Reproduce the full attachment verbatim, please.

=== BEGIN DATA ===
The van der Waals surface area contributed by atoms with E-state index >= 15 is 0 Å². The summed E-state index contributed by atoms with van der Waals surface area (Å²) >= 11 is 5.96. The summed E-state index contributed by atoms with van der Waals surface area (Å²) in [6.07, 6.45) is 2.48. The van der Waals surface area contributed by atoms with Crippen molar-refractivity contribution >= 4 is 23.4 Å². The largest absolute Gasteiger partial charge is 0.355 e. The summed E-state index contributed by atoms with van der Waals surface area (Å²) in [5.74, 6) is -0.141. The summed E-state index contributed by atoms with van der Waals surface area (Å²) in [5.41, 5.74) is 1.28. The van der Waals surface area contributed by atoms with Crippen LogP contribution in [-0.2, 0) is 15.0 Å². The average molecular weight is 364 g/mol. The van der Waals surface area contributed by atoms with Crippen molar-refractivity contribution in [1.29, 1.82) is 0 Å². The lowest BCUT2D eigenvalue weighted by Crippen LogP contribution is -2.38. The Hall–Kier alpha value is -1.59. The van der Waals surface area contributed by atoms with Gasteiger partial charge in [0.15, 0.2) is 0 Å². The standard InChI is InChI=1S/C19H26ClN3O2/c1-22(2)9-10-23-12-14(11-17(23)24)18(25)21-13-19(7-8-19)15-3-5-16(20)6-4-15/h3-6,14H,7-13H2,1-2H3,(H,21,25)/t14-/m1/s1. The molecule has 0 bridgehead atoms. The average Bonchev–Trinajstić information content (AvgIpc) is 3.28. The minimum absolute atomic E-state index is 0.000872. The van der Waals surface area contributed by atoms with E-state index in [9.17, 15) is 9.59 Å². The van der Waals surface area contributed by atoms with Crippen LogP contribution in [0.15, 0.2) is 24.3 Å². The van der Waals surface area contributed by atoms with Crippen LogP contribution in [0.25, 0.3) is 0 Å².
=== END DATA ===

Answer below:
The van der Waals surface area contributed by atoms with E-state index >= 15 is 0 Å². The summed E-state index contributed by atoms with van der Waals surface area (Å²) >= 11 is 5.96. The summed E-state index contributed by atoms with van der Waals surface area (Å²) in [6.07, 6.45) is 2.48. The van der Waals surface area contributed by atoms with Crippen molar-refractivity contribution >= 4 is 23.4 Å². The largest absolute Gasteiger partial charge is 0.355 e. The summed E-state index contributed by atoms with van der Waals surface area (Å²) in [5.74, 6) is -0.141. The summed E-state index contributed by atoms with van der Waals surface area (Å²) in [5.41, 5.74) is 1.28. The van der Waals surface area contributed by atoms with Crippen LogP contribution in [-0.2, 0) is 15.0 Å². The average molecular weight is 364 g/mol. The van der Waals surface area contributed by atoms with Crippen molar-refractivity contribution in [1.29, 1.82) is 0 Å². The lowest BCUT2D eigenvalue weighted by Crippen LogP contribution is -2.38. The Hall–Kier alpha value is -1.59. The van der Waals surface area contributed by atoms with Gasteiger partial charge in [0.15, 0.2) is 0 Å². The standard InChI is InChI=1S/C19H26ClN3O2/c1-22(2)9-10-23-12-14(11-17(23)24)18(25)21-13-19(7-8-19)15-3-5-16(20)6-4-15/h3-6,14H,7-13H2,1-2H3,(H,21,25)/t14-/m1/s1. The molecule has 0 bridgehead atoms. The average Bonchev–Trinajstić information content (AvgIpc) is 3.28. The minimum absolute atomic E-state index is 0.000872. The van der Waals surface area contributed by atoms with E-state index in [9.17, 15) is 9.59 Å². The van der Waals surface area contributed by atoms with Crippen LogP contribution in [0.15, 0.2) is 24.3 Å². The van der Waals surface area contributed by atoms with Crippen LogP contribution in [0.25, 0.3) is 0 Å².